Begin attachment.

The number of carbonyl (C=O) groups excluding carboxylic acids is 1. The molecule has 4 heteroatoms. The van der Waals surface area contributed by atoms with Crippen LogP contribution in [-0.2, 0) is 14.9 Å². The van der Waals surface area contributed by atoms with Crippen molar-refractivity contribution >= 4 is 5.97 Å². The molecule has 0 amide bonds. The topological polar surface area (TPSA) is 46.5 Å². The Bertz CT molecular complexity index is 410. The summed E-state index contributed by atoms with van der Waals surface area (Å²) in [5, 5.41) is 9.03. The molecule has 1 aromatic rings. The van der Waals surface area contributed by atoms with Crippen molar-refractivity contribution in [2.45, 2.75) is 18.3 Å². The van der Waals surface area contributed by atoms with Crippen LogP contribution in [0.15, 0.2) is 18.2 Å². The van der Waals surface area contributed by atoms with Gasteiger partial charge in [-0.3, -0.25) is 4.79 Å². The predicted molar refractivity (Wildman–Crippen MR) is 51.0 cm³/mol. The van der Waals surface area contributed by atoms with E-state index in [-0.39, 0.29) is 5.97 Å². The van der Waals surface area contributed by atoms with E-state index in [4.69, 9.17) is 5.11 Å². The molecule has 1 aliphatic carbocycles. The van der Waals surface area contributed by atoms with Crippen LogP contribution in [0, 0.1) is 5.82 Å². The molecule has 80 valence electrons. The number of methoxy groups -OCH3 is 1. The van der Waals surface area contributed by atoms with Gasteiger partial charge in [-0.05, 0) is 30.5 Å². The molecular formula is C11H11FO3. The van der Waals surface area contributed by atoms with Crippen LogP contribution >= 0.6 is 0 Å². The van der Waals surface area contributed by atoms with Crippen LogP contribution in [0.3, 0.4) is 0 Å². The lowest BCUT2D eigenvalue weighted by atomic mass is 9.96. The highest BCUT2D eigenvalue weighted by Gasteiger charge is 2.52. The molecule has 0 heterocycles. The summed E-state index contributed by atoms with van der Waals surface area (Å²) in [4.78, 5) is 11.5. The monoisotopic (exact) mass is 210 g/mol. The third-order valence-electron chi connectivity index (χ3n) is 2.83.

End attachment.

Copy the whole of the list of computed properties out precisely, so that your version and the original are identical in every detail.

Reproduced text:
The number of carbonyl (C=O) groups excluding carboxylic acids is 1. The molecule has 4 heteroatoms. The van der Waals surface area contributed by atoms with Crippen LogP contribution in [-0.2, 0) is 14.9 Å². The van der Waals surface area contributed by atoms with Crippen molar-refractivity contribution >= 4 is 5.97 Å². The molecule has 0 amide bonds. The topological polar surface area (TPSA) is 46.5 Å². The Bertz CT molecular complexity index is 410. The summed E-state index contributed by atoms with van der Waals surface area (Å²) in [5, 5.41) is 9.03. The molecule has 1 aromatic rings. The van der Waals surface area contributed by atoms with Crippen molar-refractivity contribution in [2.45, 2.75) is 18.3 Å². The van der Waals surface area contributed by atoms with Crippen LogP contribution in [0.15, 0.2) is 18.2 Å². The van der Waals surface area contributed by atoms with Gasteiger partial charge in [-0.3, -0.25) is 4.79 Å². The predicted molar refractivity (Wildman–Crippen MR) is 51.0 cm³/mol. The van der Waals surface area contributed by atoms with E-state index in [-0.39, 0.29) is 5.97 Å². The van der Waals surface area contributed by atoms with E-state index in [4.69, 9.17) is 5.11 Å². The molecule has 1 aliphatic carbocycles. The van der Waals surface area contributed by atoms with Crippen LogP contribution in [0, 0.1) is 5.82 Å². The molecule has 80 valence electrons. The number of methoxy groups -OCH3 is 1. The van der Waals surface area contributed by atoms with Gasteiger partial charge in [-0.05, 0) is 30.5 Å². The molecular formula is C11H11FO3. The van der Waals surface area contributed by atoms with Crippen LogP contribution >= 0.6 is 0 Å². The van der Waals surface area contributed by atoms with Crippen LogP contribution in [0.3, 0.4) is 0 Å². The lowest BCUT2D eigenvalue weighted by atomic mass is 9.96. The highest BCUT2D eigenvalue weighted by Gasteiger charge is 2.52. The molecule has 0 heterocycles. The summed E-state index contributed by atoms with van der Waals surface area (Å²) in [4.78, 5) is 11.5. The monoisotopic (exact) mass is 210 g/mol. The third-order valence-electron chi connectivity index (χ3n) is 2.83.